When Herman Cain was asked what he thought of Obama’s Libya policy, for 50 agonizing seconds, he squirmed in his chair deserted by his bull-guano gift of gab. Had his head not been as empty as a ping-pong
ball he might have spun out pearls of wisdom ala Ron Paul or Dennis Kucinich about it being war without Congressional approval, or made up some dandy lies. But he blew it. Too bad, because watching him debate Barack Obama would have been better than The Three Stooges Meet Superman.
It’s hard to comprehend how anyone in the U.S., much less a putative
presidential candidate, can be unaware of Libya, and its stark contrast with every other troubled Arab Spring, especially now with Syria slaughtering Syrians and Egyptian generals, having slyly let Tahrir Square pull their Hosni Mubarak
chestnut out of the fire, move to seize power, and did anyone think they wouldn’t?
But Libyans did their own fighting and defeated a tyrant’s army. Obama gave crucial help, and although irritably scolded by Sen. John McCain, never put American boots on the ground which would have sunk us in yet another hopeless quagmire. (Thank our lucky stars McCain was not President!)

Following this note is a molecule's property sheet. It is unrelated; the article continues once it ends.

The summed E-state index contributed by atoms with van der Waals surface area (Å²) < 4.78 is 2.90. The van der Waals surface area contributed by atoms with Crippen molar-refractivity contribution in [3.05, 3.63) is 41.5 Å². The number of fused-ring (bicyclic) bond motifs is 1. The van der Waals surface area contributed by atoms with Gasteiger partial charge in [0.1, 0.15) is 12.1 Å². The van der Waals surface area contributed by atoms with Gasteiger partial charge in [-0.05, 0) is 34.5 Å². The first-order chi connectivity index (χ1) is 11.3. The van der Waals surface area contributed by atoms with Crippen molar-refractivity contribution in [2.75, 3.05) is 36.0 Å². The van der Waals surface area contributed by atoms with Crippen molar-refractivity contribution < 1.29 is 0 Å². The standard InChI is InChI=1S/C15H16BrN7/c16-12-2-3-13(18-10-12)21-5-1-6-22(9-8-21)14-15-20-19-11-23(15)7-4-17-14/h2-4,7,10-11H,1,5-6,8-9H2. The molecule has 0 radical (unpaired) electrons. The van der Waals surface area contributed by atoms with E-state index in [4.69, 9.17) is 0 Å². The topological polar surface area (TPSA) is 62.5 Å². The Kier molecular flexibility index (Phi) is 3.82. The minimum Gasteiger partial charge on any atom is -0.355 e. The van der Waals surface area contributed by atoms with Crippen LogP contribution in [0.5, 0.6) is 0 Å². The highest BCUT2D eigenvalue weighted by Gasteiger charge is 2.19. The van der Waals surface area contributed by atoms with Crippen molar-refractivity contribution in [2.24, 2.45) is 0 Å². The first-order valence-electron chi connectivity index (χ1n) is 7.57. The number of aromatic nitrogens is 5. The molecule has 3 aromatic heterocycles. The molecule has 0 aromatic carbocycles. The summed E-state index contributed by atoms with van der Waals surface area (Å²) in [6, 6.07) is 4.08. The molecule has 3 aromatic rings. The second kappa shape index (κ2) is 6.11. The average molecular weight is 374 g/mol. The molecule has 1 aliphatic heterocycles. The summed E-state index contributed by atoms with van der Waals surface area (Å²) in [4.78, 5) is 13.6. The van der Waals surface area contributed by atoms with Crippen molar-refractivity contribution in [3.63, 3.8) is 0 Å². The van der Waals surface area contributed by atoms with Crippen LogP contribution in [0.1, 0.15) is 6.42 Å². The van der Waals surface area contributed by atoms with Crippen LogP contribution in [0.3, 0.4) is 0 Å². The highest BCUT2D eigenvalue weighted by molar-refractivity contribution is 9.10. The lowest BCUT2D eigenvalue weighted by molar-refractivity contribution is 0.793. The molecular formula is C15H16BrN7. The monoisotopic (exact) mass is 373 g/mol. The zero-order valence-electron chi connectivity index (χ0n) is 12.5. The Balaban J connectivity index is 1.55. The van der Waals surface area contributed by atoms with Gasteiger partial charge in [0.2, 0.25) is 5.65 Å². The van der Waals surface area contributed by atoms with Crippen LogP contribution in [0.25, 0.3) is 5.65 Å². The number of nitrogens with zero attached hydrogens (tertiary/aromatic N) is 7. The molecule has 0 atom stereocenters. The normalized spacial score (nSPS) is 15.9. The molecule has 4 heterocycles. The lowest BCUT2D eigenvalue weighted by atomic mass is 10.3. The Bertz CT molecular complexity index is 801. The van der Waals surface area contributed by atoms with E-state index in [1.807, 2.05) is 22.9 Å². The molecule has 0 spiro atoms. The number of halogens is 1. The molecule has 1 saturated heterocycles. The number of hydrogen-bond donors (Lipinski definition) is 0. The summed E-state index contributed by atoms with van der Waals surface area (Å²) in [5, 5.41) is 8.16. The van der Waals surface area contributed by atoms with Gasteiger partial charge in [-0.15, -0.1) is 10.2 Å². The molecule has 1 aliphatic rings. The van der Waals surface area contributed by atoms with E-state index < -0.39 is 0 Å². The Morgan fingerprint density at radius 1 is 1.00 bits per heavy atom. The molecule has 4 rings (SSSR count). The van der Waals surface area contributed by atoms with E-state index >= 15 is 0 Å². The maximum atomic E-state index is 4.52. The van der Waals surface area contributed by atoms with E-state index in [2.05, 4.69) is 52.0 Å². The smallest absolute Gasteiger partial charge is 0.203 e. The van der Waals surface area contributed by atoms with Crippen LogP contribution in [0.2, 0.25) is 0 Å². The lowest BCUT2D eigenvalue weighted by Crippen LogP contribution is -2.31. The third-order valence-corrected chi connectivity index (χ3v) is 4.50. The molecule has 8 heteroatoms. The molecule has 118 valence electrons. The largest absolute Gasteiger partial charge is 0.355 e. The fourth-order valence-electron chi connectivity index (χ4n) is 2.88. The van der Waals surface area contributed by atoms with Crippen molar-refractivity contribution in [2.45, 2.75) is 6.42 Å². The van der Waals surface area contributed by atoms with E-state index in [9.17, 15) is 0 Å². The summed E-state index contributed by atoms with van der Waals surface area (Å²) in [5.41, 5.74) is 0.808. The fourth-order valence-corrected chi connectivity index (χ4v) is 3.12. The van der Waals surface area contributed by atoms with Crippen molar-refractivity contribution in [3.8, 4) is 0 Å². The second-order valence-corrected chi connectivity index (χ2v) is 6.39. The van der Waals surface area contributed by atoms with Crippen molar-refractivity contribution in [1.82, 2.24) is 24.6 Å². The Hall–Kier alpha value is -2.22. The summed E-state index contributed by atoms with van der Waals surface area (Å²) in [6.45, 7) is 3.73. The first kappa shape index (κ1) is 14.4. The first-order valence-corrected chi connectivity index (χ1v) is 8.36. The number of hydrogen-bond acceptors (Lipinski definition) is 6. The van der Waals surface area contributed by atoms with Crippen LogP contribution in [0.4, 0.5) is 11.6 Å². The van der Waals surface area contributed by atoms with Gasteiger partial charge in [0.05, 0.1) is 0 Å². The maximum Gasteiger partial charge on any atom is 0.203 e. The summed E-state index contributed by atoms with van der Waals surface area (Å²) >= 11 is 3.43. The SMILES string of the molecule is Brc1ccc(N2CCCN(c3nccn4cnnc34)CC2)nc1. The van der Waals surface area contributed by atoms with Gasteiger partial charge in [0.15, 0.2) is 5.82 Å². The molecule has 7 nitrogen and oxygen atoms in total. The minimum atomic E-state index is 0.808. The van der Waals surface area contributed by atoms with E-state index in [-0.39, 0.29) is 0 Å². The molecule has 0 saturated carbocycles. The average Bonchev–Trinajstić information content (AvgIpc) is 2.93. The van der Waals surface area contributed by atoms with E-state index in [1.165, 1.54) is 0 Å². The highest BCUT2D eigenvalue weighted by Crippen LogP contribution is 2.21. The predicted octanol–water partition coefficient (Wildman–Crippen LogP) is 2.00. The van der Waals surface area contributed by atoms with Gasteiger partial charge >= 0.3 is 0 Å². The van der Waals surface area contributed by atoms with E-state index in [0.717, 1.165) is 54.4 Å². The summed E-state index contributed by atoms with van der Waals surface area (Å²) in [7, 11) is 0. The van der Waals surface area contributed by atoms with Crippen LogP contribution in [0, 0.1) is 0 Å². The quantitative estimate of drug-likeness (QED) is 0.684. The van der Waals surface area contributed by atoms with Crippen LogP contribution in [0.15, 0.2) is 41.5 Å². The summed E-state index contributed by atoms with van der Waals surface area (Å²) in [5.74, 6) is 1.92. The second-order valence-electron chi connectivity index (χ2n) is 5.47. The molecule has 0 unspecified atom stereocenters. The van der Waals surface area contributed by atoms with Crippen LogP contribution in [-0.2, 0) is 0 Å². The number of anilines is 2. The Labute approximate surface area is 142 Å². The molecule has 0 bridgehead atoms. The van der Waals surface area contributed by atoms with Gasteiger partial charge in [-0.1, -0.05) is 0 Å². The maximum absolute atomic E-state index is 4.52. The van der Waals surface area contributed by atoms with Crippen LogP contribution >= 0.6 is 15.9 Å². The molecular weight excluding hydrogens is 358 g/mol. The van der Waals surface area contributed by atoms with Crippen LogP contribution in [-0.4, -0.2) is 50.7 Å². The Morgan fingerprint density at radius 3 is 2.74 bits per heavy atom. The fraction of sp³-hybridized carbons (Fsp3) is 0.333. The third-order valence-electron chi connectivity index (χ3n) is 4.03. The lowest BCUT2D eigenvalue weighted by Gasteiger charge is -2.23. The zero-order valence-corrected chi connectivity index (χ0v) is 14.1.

Obama’s policy will be studied by historians and analyzed by cadets at West Point as a brilliant example of power not flaunted, not shock and awe-inspiring not a feckless frat boy fantasy, but a judicious response to a deeply complex, almost metaphysical problem that includes the intricate history of Arab culture and its growing importance in the world. Obama's Libya policy did not usurp the central role of Libyans, which is now the only Arab country that sees Americans as friends. John McCain, an honest warrior whose courage will always shine, was and is not equipped to comprehend it.
As for Herman Cain, that 50 seconds of squirming silence revealed a numb dunderhead to even his densest supporters. So we will not likely see the final act of the Herman Cain Follies.